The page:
Shelby is still hunting for buried swamp treasure in the form of an ancient log raft that sank over 100 years ago. He's batting about .500 by my calculations: He had the good sense to avert a confrontation with his half-wit cousin Richard, but he insisted on going out with that motley crew of his despite the storm warnings that very nearly sank them - and all for a fairly ordinary sinker that definitely was not a raft log. Just out of curiosity: is everyone in that bayou related to Shelby Stanga? If so, that might explain why some of them seem a couple cards short of a deck.
Meanwhile, poor James Smith had to take over responsibility for S&S Aqua Logging after his father, Jimmy, succumbed to cancer. Jimmy, in his usual fashion, belittled and undermined James right up to the day he died, leaving the kid feeling sorry for himself and otherwise poorly equipped to run any business, let alone one where the hired hand is openly rebellious. Apparently loggers are allowed to abuse their children with impunity - maybe it's just part of the environment that, if it doesn't kill you, makes you strong. We'll have to wait and see, though, whether James can overcome the legacy of that mean sumbitch of a father. Personally, I'm rooting for him. But some of my Twitter pals were pretty derisive. One fan called for Brad (the hired hand) to be appointed captain, and another said James didn't have what it takes. I guess I'm just an old softie, because that kind of stuff just breaks my heart.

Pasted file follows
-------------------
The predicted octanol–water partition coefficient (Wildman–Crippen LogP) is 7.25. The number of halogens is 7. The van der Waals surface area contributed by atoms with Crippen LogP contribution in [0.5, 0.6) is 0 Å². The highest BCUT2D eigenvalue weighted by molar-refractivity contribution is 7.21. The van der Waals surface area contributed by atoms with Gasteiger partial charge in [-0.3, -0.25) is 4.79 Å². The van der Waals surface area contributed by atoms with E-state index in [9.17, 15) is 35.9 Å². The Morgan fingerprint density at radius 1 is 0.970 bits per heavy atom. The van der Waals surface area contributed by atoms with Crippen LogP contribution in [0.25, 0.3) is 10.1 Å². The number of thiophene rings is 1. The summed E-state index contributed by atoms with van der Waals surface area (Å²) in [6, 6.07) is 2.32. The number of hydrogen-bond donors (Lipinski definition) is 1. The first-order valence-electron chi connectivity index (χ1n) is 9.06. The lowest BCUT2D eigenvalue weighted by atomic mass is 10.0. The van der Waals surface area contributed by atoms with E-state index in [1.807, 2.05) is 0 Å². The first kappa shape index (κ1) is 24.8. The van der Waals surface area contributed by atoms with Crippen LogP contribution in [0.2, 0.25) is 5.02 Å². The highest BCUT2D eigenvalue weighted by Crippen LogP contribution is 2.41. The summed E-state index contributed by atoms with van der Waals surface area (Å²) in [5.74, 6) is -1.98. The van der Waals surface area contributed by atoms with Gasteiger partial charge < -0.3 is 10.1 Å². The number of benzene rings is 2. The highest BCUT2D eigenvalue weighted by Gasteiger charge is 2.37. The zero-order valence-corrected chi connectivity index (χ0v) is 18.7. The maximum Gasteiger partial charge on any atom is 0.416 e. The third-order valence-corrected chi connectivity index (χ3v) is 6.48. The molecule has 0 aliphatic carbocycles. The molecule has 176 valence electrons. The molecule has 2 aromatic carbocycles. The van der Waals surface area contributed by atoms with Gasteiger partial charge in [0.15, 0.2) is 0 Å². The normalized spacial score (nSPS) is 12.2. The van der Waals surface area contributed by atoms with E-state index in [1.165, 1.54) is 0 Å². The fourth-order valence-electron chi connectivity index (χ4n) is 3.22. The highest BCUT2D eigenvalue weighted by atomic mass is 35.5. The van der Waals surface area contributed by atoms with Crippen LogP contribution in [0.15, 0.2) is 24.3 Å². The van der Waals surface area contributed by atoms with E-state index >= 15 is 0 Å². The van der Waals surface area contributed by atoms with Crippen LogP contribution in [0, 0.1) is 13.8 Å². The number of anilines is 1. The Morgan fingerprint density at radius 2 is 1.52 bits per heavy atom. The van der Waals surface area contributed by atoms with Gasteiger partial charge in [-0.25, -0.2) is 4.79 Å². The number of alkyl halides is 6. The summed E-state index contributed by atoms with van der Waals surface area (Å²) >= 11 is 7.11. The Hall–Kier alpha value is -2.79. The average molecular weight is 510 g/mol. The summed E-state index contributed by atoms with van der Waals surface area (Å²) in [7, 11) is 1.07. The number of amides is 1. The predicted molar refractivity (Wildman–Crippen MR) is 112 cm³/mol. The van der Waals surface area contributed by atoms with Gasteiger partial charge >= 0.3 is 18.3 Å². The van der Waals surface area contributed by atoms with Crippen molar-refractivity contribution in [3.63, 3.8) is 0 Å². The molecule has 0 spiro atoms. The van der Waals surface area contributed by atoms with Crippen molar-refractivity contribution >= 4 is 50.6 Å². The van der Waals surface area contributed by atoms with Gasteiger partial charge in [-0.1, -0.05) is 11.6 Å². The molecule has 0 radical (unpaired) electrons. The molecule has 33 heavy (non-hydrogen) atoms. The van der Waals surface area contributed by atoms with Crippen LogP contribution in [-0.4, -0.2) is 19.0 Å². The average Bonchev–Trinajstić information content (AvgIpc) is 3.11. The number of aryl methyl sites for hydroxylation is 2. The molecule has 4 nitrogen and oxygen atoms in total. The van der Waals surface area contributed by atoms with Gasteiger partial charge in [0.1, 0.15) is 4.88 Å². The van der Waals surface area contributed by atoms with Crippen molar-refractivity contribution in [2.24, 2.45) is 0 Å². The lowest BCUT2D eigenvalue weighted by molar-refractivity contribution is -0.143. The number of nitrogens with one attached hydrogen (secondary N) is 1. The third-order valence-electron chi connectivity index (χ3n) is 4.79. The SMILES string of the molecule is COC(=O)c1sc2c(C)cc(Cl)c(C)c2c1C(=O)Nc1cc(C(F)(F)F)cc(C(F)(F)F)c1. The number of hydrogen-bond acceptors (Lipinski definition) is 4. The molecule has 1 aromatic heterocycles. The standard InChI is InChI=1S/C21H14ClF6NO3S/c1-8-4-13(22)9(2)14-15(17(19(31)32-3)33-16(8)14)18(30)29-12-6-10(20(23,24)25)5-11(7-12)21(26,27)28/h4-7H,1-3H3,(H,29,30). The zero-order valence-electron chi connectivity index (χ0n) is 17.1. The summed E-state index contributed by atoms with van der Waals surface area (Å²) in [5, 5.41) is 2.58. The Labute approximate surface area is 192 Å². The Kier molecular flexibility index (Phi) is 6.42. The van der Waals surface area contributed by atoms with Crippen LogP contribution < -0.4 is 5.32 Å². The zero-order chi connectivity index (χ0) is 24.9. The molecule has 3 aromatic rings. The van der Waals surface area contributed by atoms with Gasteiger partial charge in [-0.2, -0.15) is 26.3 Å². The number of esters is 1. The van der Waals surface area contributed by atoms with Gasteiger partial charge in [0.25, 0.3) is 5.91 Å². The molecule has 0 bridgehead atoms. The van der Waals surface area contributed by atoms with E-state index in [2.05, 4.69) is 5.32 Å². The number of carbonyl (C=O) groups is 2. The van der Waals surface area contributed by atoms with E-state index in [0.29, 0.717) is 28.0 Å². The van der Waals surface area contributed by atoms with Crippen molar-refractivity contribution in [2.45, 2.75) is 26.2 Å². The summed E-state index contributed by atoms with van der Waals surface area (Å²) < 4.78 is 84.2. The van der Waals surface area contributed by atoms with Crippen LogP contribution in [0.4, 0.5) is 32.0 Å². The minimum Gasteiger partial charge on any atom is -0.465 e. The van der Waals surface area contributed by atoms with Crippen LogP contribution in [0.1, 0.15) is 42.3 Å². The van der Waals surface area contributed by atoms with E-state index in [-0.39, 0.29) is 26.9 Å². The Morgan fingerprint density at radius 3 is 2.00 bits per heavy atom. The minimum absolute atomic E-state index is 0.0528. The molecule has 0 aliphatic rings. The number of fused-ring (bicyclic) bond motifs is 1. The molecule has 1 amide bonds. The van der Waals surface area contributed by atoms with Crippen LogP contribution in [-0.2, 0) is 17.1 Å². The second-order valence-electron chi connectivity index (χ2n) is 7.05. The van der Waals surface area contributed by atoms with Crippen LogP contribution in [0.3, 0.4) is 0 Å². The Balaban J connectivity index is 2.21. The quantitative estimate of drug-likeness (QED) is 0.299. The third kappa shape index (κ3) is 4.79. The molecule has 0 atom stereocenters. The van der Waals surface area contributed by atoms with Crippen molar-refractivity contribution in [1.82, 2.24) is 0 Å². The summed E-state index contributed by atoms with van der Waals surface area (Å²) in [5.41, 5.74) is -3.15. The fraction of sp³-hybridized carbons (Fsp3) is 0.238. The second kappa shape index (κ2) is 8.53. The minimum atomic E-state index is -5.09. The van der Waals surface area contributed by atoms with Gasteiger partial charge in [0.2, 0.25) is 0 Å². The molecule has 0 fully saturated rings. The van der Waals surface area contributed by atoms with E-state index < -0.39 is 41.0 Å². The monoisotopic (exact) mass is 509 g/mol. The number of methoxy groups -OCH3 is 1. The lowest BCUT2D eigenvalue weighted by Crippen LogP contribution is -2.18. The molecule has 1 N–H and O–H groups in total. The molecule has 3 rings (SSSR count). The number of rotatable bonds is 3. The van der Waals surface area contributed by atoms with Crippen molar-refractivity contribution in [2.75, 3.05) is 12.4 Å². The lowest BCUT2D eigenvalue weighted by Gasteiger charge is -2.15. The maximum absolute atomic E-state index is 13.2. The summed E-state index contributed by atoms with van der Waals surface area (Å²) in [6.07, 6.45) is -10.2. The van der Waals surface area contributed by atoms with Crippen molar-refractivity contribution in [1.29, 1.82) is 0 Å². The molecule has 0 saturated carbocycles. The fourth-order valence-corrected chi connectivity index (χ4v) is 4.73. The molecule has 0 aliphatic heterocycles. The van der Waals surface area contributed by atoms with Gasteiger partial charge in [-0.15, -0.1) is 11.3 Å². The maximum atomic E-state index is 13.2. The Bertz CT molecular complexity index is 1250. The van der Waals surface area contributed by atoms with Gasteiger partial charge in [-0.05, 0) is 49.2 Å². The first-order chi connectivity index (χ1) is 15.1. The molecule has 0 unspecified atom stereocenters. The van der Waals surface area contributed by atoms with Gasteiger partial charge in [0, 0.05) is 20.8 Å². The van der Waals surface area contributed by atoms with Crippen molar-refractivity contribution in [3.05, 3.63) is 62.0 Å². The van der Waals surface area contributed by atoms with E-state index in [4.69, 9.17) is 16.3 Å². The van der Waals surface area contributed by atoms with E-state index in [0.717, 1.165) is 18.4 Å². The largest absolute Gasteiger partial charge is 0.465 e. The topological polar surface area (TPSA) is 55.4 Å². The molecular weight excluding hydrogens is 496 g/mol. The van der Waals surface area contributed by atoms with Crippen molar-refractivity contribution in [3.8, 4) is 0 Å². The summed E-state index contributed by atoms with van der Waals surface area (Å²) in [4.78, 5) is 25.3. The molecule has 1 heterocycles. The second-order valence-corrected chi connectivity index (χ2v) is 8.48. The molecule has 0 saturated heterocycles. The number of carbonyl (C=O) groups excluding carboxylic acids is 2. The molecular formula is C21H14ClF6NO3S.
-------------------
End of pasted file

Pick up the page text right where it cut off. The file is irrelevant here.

Now, in the other corner of the country, Gabe Rygard hired D.J. Jeremiah, a guy his father had been glad to see the back of a year earlier. In this family, I think I'm gonna side with the old man. D.J. broke a chainsaw his first day out by taking a stupid chance. Really, you'd think logging was dangerous enough so that people wouldn't feel the need to cut corners. At this rate, Mike Papac won't have to do anything to beat Rygaard except keep his crew alive!
One thing you DIDN'T miss on Sunday: meeting Wisconsin Woodchuck, the new crew of "urban loggers" who are taking down what was once the world's biggest grain elevator to salvage its old-growth lumber. Apparently the Woodchucks won't be making their debut for a few more weeks. But stay tuned - this company is worth waiting and rooting for!